On 5th of August 2019, the President of India promulgated the Constitution (Application to Jammu and Kashmir) Order, 2019.
- The order effectively abrogates the special status accorded to Jammu and Kashmir under the provision of Article 370 – whereby provisions of the Constitution which were applicable to other states were not applicable to Jammu and Kashmir (J&K).
- According to the Order, provisions of the Indian Constitution are now applicable in the State.
- This Order comes into force “at once”, and shall “supersede the Constitution (Application to Jammu and Kashmir) Order, 1954.”
- A separate Bill – the Jammu and Kashmir Reorganisation Bill 2019 – was introduced to bifurcate the State into two separate union territories of Jammu and Kashmir (with legislature), and Ladakh (without legislature).
- Jammu and Kashmir Reservation (Second Amendment) Bill, 2019 was also introduced to extend the reservation for Economically Weaker Sections (EWS) in educational institutions and government jobs in Jammu and Kashmir.
- J&K acceded to the Dominion of India after the Instrument of Accession was signed by Maharaja Hari Singh, the ruler of the princely state of Jammu and Kashmir, on 26 October 1947.
- Article 370 of the Indian Constitution provided that only Articles 1 and 370 itself would apply to J&K. The application of other Articles was to be determined by the President in consultation with the government of the state.
- The Constitution Order of 1950 specified the matters on which the Union Parliament would be competent to make laws for J&K, in concurrence with the Instrument of Accession – 38 Subjects from the Union List were added.
- The Constitution (Application to Jammu and Kashmir) Order, 1954 settled
the constitutional relationship of J&K and the Union of India. It made the
following provisions –
- Indian citizenship and all related benefits (fundamental rights) were extended to the ‘permanent residents’ of Jammu and Kashmir.
- Article 35A was added to the Constitution (empowering the state legislature to legislate on the privileges of permanent residents with regard to immovable property, settlement in the state and employment)
- The jurisdiction of the Supreme Court of India was extended to the State.
- Central Government was given the power to declare a national emergency in the event of external aggression. The power in case of internal disturbances could be exercised only with the concurrence of the State Government.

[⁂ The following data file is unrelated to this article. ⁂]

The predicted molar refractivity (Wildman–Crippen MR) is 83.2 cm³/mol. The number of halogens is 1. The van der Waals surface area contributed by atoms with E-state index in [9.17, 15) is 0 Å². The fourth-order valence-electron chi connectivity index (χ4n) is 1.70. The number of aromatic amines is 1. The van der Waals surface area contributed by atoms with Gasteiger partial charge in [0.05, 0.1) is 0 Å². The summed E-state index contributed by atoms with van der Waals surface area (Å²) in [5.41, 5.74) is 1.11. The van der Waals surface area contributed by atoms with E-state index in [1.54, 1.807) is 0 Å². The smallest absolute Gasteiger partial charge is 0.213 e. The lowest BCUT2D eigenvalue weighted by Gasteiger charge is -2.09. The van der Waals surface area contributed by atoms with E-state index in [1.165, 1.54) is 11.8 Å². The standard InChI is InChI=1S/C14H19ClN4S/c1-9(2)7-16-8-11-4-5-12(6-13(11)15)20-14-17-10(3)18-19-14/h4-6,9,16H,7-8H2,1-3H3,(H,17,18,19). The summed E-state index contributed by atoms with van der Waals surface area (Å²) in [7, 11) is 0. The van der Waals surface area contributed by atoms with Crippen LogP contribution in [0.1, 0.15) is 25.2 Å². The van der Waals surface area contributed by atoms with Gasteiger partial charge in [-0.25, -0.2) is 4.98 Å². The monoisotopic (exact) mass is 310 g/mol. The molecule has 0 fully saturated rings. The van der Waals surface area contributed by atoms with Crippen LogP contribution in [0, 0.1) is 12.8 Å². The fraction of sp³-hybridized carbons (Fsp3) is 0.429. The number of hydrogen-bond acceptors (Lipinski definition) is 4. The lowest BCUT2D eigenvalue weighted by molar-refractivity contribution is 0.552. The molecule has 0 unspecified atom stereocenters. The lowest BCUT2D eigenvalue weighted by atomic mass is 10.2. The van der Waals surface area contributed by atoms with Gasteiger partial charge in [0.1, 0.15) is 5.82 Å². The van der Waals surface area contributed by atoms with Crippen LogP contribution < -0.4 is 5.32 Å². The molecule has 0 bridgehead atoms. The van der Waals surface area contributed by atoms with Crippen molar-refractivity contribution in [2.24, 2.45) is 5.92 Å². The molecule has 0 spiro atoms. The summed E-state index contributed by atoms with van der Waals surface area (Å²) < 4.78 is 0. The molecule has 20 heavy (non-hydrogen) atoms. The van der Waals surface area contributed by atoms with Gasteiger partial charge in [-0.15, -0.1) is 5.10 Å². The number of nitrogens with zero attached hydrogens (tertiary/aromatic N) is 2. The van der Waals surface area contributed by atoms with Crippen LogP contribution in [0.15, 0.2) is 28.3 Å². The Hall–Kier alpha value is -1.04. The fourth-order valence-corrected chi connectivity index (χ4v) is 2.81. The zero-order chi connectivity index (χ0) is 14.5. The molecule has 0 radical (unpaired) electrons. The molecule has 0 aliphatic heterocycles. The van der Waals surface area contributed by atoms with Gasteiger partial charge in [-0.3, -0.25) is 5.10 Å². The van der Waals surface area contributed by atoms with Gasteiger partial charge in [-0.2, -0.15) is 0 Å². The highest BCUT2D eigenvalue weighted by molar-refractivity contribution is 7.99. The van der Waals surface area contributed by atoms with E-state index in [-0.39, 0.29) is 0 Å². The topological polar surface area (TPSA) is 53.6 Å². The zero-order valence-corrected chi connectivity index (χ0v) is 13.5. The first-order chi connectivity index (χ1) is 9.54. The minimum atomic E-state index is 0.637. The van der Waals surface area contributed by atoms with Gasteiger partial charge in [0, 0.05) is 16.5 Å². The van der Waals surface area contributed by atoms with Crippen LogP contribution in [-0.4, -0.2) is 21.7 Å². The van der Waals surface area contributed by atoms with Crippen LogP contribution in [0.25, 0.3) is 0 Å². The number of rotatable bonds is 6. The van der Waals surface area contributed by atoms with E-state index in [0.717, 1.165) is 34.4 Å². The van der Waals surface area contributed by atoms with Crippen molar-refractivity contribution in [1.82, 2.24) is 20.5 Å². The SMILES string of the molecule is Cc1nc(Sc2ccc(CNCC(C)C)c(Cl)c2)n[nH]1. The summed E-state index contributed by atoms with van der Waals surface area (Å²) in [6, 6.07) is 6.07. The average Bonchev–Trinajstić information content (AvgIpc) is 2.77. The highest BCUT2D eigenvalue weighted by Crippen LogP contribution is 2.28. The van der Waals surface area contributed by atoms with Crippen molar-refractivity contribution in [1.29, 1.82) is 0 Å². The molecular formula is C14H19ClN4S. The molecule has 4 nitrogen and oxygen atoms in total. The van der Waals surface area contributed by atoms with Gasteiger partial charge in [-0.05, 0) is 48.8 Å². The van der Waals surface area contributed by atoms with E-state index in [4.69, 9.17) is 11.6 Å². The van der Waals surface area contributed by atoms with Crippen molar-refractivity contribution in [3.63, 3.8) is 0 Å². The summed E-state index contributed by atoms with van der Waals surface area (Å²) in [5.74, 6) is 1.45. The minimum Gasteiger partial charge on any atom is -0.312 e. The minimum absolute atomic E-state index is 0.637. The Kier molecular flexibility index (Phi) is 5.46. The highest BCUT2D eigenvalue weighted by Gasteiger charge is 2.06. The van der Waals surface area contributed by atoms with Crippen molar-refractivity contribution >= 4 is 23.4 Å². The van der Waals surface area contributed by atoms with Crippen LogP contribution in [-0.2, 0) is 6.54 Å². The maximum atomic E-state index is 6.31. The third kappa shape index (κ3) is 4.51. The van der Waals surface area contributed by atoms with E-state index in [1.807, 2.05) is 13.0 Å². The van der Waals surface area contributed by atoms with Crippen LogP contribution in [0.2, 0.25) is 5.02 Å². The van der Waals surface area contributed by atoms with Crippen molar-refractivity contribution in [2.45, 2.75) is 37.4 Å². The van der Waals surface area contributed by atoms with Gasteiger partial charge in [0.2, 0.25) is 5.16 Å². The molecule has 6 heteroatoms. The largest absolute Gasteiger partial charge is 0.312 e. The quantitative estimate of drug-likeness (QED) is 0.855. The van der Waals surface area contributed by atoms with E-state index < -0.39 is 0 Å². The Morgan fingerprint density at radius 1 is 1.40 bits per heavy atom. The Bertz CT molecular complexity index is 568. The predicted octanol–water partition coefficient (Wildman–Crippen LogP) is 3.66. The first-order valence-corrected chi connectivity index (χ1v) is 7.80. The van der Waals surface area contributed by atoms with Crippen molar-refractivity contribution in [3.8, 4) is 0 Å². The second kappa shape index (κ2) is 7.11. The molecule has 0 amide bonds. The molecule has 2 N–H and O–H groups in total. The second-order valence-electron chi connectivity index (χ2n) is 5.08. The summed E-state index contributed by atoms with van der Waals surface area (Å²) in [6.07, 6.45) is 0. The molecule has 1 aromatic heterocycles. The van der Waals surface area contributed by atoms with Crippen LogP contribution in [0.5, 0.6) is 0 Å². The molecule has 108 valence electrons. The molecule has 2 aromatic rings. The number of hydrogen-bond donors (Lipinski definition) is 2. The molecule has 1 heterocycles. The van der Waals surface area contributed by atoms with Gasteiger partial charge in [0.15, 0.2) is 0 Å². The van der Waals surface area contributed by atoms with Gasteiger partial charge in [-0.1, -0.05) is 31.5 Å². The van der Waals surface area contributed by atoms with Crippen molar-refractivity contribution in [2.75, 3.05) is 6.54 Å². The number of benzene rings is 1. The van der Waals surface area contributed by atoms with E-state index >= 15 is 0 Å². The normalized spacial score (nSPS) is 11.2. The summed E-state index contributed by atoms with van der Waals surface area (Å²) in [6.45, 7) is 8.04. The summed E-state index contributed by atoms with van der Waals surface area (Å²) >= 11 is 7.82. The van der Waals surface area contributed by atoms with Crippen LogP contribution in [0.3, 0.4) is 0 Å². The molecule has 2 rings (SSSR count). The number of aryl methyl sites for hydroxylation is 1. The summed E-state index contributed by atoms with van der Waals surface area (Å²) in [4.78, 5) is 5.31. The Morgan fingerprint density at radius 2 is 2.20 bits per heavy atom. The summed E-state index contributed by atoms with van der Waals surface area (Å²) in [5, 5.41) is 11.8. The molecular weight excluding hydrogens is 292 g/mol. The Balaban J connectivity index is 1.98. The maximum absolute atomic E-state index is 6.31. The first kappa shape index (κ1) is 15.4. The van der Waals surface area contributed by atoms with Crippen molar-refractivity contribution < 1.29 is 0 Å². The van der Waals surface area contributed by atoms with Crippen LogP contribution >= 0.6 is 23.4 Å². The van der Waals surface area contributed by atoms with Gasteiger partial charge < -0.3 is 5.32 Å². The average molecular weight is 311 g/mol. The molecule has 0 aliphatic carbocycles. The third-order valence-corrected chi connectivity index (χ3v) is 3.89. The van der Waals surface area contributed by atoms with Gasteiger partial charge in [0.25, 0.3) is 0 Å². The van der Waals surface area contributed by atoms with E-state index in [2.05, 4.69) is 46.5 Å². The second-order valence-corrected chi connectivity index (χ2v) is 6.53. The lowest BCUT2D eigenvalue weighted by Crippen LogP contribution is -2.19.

- Normalized the financial relations between the Centre and J&K
Article 370 – Features and Provisions
- Present in part XXI of the Indian Constitution which comprises of Temporary, Transitional and Special Provisions with rest to various states of India.
- Forms the basis of the “Special Status” of J&K.
- Provides for a separate Constitution of J&K.
- Limits the Union Parliament’s power to make laws for J&K to those subjects mentioned in the Instrument of Accession (defense, foreign affairs, and communications) and others as and when declared by the Presidential Orders with the concurrence of the Government of the State.
- Specified the mechanism by which the Article shall cease to be operative. That is, on the recommendation of the Constituent Assembly of the State before the President issues such a notification. However, this provision has been amended by the Constitution (Application to Jammu and Kashmir) Order, 2019.
Was it Temporary?
- The Article was introduced to accommodate the apprehensions of Maharaja Hari Singh who would not have acceded to India without certain concessions.
- Territorial integrity was of paramount importance to India post-independence, thus, such a special provision was inducted in the constitution.
- The provision, however, is part of the “Temporary, Transitional and Special Provisions” of our constitution.
- Moreover, Article 370 could be interpreted as temporary in the sense that the J&K Constituent Assembly had a right to modify/delete/retain it; it decided to retain it.
- Another interpretation was that accession was temporary until a plebiscite.
Issues in Revoking
- Article 370 is the bedrock of the constitutional relationship between Jammu and Kashmir and the rest of India.
- It has been described as a tunnel through which the Constitution is applied to J&K.
- India has used Article 370 at least 45 times to extend provisions of the Indian Constitution to J&K. This is the only way through which, by mere Presidential Orders, India has almost nullified the effect of J&K’s special status.
- By the 1954 order, almost the entire Constitution was extended to J&K including most Constitutional amendments.
- However, abrogating the article altogether may threaten the peace in the state which is already a hotspot of conflicts and militancy.
- It will completely change the relationship between the state and the rest of India.
- It will also clear the path for abrogating Article 35A which would allow Indian citizens to purchase land and settle permanently in J&K.
- Thus, the move is bound to have a significant impact on the demography, culture, and politics of J&K.